91 Figure 3 5 Localization of RERJ1 and XB3 A) Root tip s from 1 week old t ransgenic rice seedlings constitutively expressing RERJ1 GFP under a confocal microscope. Propidium iodide stain s DNA ; green floresc ence shows localizatio n of the GFP fusion protein. B) Transfection of indicated construct s (GFP, or GFP fused proteins shown above photographs) of rice propoplasts. T ransfected protoplast s were subjected to c onfocal microscope observation. C) Subcellular f ractionation of rice leaves from wild type TP309 and Xa21 carrying 4021. N: nuclei enriched fraction, N : nuclei depleted fraction, Histone H3: nuclear protein marker, PEPC: cytoplasmic protein marker.


92 Figure 3 6. XB3 prot ein is stabilized in the presence of Xa21 A) Co infiltration of indicated combinations of constructs in N. benthamiana for 2 days. P rotein extracts were subjected to Western blot using Anti XB3 antibody Concentrations of Agrobacteria used: XB3 OD 600 =0.0 8; EV, Xa21 OD 600 =0.5 ; rbcL: RuBisCO large subunit. B ) Rice leaves were inoculated with Xoo OD 600 =0.5 for the indicated time. Protein extracts were subjected to Western blot using the Anti XB3 antibody Dpi: days post inoculation; rbcL: rubisco large subu nit.


93 Figure 3 7. Degradation of RERJ1 protein by XB3 A) Time course of RERJ1 protein level upon Xanthomonas oryzae pv. oryzae ( Xoo ) inoculation on rice cultivar 4021 carrying Xa21 Dpi: days post inoculation; mo ck: mock inoculation with water, sampled at 3 dpi. An unrelated protein ADP glucose pyrophosphorylase (AGPase) was used as a control to show that the degradation of RERJ1 is specific. Both actin and Rubisco large subunit (RbcL) were used as loading control s. B) XB3 promotes RERJ1 protein degradation in N. benthamiana Protein extracts from agrobacteria infiltrated N. benthamiana leaf discs were subjected to protein blot analysis. The combinations of constructs used for infiltration were listed above the lan es. 35S GFP GUS His construct was used as an internal control. Each protein was detected with indicated antibodies. Infiltrated leaves were sampled at 30 hours post infiltration (hpi). C) The XB3 HR inducing defective mutant XB3 G2A promotes RERJ1 degradati on in N. benthamiana Infiltrated leaves discs were sampled at 40 hpi. Two different combinations of constructs were infiltrated on the same leaf bilaterally Four to five discs from infiltrated leaves were combined for protein extraction and further analy sis RbcL: RubisCO large subunit.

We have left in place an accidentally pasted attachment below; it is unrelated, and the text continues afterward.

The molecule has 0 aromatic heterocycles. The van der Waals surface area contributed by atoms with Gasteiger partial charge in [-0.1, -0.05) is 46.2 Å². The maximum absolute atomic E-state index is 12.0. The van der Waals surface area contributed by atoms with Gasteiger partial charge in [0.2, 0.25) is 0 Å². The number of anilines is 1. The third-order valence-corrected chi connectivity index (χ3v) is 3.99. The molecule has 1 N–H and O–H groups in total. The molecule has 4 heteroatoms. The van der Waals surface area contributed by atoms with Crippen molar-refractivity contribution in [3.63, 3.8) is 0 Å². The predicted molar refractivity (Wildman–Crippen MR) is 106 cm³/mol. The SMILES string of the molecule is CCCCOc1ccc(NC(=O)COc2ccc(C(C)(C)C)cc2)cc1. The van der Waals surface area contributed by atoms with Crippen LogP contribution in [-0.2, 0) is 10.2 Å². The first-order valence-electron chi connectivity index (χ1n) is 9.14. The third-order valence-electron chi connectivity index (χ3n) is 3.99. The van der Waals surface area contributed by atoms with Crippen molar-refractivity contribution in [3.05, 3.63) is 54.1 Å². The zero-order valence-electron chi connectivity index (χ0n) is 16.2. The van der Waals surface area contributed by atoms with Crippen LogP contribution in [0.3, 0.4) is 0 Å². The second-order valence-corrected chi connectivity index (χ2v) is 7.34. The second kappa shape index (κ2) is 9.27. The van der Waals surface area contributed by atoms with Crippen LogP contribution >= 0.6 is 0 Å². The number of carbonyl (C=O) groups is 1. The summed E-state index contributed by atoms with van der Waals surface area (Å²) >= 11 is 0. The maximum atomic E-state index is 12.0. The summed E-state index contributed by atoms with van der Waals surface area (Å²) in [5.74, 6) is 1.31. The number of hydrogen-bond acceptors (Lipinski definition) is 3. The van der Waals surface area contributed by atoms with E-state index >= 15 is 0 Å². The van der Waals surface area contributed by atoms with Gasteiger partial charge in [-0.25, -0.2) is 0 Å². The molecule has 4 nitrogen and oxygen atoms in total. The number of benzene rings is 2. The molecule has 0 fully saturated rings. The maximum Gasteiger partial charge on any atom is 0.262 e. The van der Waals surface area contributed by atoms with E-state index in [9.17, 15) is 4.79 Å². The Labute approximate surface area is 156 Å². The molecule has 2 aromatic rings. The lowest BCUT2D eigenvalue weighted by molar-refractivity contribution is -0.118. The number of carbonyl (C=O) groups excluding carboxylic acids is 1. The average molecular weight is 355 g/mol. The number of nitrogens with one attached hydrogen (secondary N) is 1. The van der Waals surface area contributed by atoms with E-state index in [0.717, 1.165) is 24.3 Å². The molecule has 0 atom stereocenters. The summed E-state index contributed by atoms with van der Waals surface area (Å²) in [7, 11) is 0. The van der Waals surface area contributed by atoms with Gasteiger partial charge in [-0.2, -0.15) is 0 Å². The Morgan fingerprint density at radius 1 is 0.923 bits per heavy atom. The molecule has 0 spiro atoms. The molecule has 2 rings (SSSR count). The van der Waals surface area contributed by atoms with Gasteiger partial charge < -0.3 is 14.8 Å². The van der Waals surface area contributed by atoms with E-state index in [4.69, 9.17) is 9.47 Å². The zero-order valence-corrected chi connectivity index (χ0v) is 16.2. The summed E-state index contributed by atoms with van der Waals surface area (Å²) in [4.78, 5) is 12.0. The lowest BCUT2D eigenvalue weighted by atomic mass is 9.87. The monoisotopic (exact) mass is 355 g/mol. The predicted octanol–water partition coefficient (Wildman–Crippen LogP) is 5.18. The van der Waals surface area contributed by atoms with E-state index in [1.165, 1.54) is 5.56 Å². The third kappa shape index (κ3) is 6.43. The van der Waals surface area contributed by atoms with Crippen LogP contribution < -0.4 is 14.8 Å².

94 Figure 3 8 Identification of RERJ1 RNAi transgenic lines. A) Diagram showing RNA i construct used in this study. Ubi: maize ubiquitin promoter; NOS: NOS terminator. B) Northern blot with GUS loop as probe to confirm positive transgenic lines. C) Western blot showing RERJ1 protein levels for vector control line and RERJ1 RNAi lines. RbcL: RubisCO large subunit.


95 Figure 3 9 Inoculation of rice plants with Xoo A) Semi quantitative RT PCR using cDNA from reverse transcription of RNA of Xoo inoculated wild type rice leaves with indicated time course. Hpi: hours post inoculation ; Ubi: Ubiquitin B) Disease lesion development at 12 dpi. WT: wild type; VC: vector contr ol. C) Lesion lengths measurement at indicated time course. D) Bacterial population counting at indicated time course.


96 CHAPTER 4 CONCLUSIONS AND OUTLOOK The positive role of XB3 in Xa21 mediated resistance prompt ed further diss ect ion of XB3 function s The finding that overexpression of XB3 in Nicotiana benthamiana induces H R like cell death is indicative of a positive role for XB3 in plant im munity. The cell death induced by XB3 is dependent on its E3 ubiquitin ligase activi ty, which suggests that XB 3 requires the E3 ubiquitin ligase activity to degrade the negative regulators of cell death in N. benthamiana In future work it will be interest ing to transiently express 35S XB3 C323A FLAG to co immunoprecipate XB3 binding part n ers and potential substra tes in N. benthamiana The XB3 G2A mutant (mutation at the putative myristoylation site) is compromised in cell death induction capability. Myristoylated proteins are often membrane associated. This indicates that XB3 may target negative regulators of cell death at the plasma membrane in N. benthamiana Conservation of protein structure and sequence among XB3 family members led to the hypothesis that other members of the XB3 family can al so trigger cell death. The other tested XB3 family member XBOS31 (rice ), XBAT31 (Arabidopsis ), XBCT31 (citrus) and XBCT32 (c itrus) all trigger cell death when they are overexpressed in N. benthamiana This supports the hypothesis of a conserved function among these family members Th e conservation of the XB3 family in the i nduction of cell death justifies the hypothesis that they may also be positively involved in plant immunity. Overexpression of XB3 family members may confer increased disease resistance to plant pathogens. Engineering XB3 family members for disease resista nce (especially in rice and citrus) will be a future direction and application of this research.